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With Flu Outbreak Widespread, Researchers Hope to Make Universal Vaccine

With nearly every American state reporting widespread influenza activity, researchers are stepping up efforts to develop a universal flu vaccine

David Royse | LedeTree

This year, as the world coincidentally marks the 100-year anniversary of the worst flu pandemic ever, is shaping up to be another bad year. This season’s virus, H3N2, is more deadly than other strains,  and nearly every state is now reporting widespread flu activity.

That has infectious disease experts pushing for a better way to fight flu.

As long as the medical/pharma community needs to develop, produce and distribute a new vaccine each season to fight a changing part of the virus, time will be an enemy, particularly if there’s a fast-spreading, especially serious version of the virus.

As the Journal Nature noted this week, “the 2009 swine flu pandemic showed that it takes months to start producing a vaccine against a pandemic flu virus. In many countries, substantial amounts of vaccine arrived only after the first wave of infection had already passed. Fortunately, the 2009 virus was relatively mild.”

This week, Wayne Koff, the president of the Human Vaccines Project in New York was joined by Nobel Laureate immunologist Peter Doherty and former FDA Commissioner and current foreign secretary of the National Academy of Medicine Margaret Hamburg in saying that “a new approach is urgently needed on flu vaccines.”

“Public health experts have traditionally fought skirmishes against influenza,” they wrote. “We believe that the time has come to mount an all-out assault on it by decoding the human immune system.”

Even when vaccine developers get the formula right and correctly predict what type of strain they’ll be fighting, the vaccine is still only about 60 percent effective, they note. (And sometimes their intelligence is wrong, and we make a vaccine for a flu strain that turns out not to be the one that makes people sick.)

“Make no mistake: Vaccines are among the most effective public health interventions in human history, second only to clean drinking water in the magnitude of their impact,” they wrote. But they have limits, including the need to update the vaccine each year.

But immunological science could on the verge of major breakthroughs, thanks to recent advances in our genetic understanding.

“Decoding the human immune system holds the key to the development of … new and improved vaccines,” Koff and his colleagues wrote. The result could be much better targeting of viruses that will make vaccine design more efficient.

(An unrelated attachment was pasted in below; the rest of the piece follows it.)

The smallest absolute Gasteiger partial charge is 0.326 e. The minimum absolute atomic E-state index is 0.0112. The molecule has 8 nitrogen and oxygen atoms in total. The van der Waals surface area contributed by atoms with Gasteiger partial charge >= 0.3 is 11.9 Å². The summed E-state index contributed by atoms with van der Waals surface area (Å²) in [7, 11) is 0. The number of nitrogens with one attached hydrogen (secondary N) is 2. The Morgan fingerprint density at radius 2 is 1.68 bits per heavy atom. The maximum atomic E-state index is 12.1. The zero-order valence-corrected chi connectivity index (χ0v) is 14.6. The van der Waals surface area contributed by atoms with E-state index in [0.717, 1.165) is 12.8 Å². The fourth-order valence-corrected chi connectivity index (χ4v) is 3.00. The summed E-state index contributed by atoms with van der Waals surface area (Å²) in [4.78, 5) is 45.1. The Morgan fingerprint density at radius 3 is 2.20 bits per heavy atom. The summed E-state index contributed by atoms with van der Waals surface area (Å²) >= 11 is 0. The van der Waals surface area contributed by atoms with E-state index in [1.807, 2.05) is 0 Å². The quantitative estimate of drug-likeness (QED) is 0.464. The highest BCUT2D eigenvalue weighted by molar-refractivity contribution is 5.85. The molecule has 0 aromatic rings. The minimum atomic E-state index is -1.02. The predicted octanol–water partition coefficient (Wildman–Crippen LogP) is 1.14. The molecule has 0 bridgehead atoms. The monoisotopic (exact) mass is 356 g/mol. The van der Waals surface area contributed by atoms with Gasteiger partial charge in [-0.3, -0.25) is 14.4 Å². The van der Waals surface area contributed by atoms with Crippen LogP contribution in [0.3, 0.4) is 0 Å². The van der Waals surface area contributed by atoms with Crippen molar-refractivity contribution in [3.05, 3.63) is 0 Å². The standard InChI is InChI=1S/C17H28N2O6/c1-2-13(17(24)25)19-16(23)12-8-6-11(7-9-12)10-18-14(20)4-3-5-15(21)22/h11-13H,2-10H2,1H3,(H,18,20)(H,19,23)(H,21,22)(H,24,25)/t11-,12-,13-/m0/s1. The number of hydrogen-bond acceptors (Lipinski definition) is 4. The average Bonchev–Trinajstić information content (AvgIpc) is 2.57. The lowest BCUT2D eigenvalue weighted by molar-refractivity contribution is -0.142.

“It won’t be cheap, and it won’t be easy,” they acknowledge. “Decoding the human immune system will take a decade of research and cost more than $1 billion. It will require innovative public-private partnerships working collectively to decipher the common components and rules of human immunity. But the return on investment — a blueprint for how the immune system fights disease — will be extraordinary and applicable to all facets of human health.

“Deciphering how the human immune system combats disease is one of the greatest frontiers of science, and is now within reach. If society grasps this unprecedented opportunity, commits resources to it, and facilitates creative new models for working together across multiple scientific disciplines, we can not only eliminate the threat of pandemic influenza but reshape how we approach all life-threatening diseases.”

There are potential changes already in the flu vaccine research pipeline, most notably efforts at changing the part of the virus that vaccines attack as a way of making the flu vaccine more “universal,” or not having to be changed each season.

Current vaccines fight flu infection by spurring the creation of antibodies that target one particular part of one specific protein, a part of the protein known as the head. But that part of the virus changes from flu season to flu season, which is why the vaccine has to be changed each year.

Scientists discovered a few years ago that another part of the virus, the stem of the same particular protein, usually remains the same from season to season, which may make it a good target for antibodies, and could mean we could have a flu vaccine that could remain largely constant and last longer, potentially saving lives.

The National Institute of Allergy and Infectious Diseases is working on this.

“A key focus of NIAID’s influenza research program is developing a universal flu vaccine, or a vaccine that provides robust, long-lasting protection against multiple subtypes of flu, rather than a select few,” the institute says on its website. “Such a vaccine would eliminate the need to update and administer the seasonal flu vaccine each year and could provide protection against newly emerging flu strains, potentially including those that could cause a flu pandemic.”

One experimental vaccine has shown promise in animal testing and is being evaluated for future trials in humans.





About David Royse

David Royse is the Editor-in-Chief of Ledetree.com. He has been a professional journalist for more than 20 years, including stints with The Associated Press and The News Service of Florida. He enjoys writing about health and medical science, and hopeful stories about scientific breakthroughs and new technology.

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